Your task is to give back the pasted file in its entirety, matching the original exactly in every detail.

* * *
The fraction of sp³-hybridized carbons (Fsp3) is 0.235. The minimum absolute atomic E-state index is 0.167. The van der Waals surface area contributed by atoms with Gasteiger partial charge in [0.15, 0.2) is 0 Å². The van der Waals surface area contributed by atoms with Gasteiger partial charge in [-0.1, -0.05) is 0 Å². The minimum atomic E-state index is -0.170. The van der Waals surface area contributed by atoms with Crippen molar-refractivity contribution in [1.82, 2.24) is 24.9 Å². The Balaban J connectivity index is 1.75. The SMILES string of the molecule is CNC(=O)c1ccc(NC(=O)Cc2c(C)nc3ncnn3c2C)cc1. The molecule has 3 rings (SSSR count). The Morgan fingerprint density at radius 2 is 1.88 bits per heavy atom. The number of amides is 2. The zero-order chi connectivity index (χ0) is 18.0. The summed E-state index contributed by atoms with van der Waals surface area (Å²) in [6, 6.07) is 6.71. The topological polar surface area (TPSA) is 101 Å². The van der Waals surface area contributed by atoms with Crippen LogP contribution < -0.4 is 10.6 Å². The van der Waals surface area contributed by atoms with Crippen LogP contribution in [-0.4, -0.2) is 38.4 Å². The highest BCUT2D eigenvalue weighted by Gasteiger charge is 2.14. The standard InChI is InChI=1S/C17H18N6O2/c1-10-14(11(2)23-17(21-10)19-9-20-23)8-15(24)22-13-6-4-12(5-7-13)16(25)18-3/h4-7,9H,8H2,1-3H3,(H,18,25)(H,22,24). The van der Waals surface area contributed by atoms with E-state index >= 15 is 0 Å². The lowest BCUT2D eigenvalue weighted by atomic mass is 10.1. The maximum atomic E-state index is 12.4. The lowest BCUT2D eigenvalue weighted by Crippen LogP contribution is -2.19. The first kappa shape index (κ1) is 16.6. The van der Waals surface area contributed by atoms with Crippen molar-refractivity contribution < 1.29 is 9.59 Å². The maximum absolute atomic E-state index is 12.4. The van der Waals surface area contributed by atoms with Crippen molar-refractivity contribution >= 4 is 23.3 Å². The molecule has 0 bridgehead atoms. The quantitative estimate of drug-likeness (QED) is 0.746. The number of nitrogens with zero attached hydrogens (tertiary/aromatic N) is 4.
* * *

The fraction of sp³-hybridized carbons (Fsp3) is 0.235. The minimum absolute atomic E-state index is 0.167. The van der Waals surface area contributed by atoms with Gasteiger partial charge in [0.15, 0.2) is 0 Å². The van der Waals surface area contributed by atoms with Gasteiger partial charge in [-0.1, -0.05) is 0 Å². The minimum atomic E-state index is -0.170. The van der Waals surface area contributed by atoms with Crippen molar-refractivity contribution in [1.82, 2.24) is 24.9 Å². The Balaban J connectivity index is 1.75. The SMILES string of the molecule is CNC(=O)c1ccc(NC(=O)Cc2c(C)nc3ncnn3c2C)cc1. The molecule has 3 rings (SSSR count). The Morgan fingerprint density at radius 2 is 1.88 bits per heavy atom. The number of amides is 2. The zero-order chi connectivity index (χ0) is 18.0. The summed E-state index contributed by atoms with van der Waals surface area (Å²) in [6, 6.07) is 6.71. The topological polar surface area (TPSA) is 101 Å². The van der Waals surface area contributed by atoms with Crippen LogP contribution < -0.4 is 10.6 Å². The van der Waals surface area contributed by atoms with Crippen LogP contribution in [-0.4, -0.2) is 38.4 Å². The highest BCUT2D eigenvalue weighted by Gasteiger charge is 2.14. The standard InChI is InChI=1S/C17H18N6O2/c1-10-14(11(2)23-17(21-10)19-9-20-23)8-15(24)22-13-6-4-12(5-7-13)16(25)18-3/h4-7,9H,8H2,1-3H3,(H,18,25)(H,22,24). The van der Waals surface area contributed by atoms with E-state index >= 15 is 0 Å². The lowest BCUT2D eigenvalue weighted by atomic mass is 10.1. The maximum atomic E-state index is 12.4. The lowest BCUT2D eigenvalue weighted by Crippen LogP contribution is -2.19. The first kappa shape index (κ1) is 16.6. The van der Waals surface area contributed by atoms with Crippen molar-refractivity contribution < 1.29 is 9.59 Å². The maximum absolute atomic E-state index is 12.4. The van der Waals surface area contributed by atoms with Crippen molar-refractivity contribution >= 4 is 23.3 Å². The molecule has 0 bridgehead atoms. The quantitative estimate of drug-likeness (QED) is 0.746. The number of nitrogens with zero attached hydrogens (tertiary/aromatic N) is 4.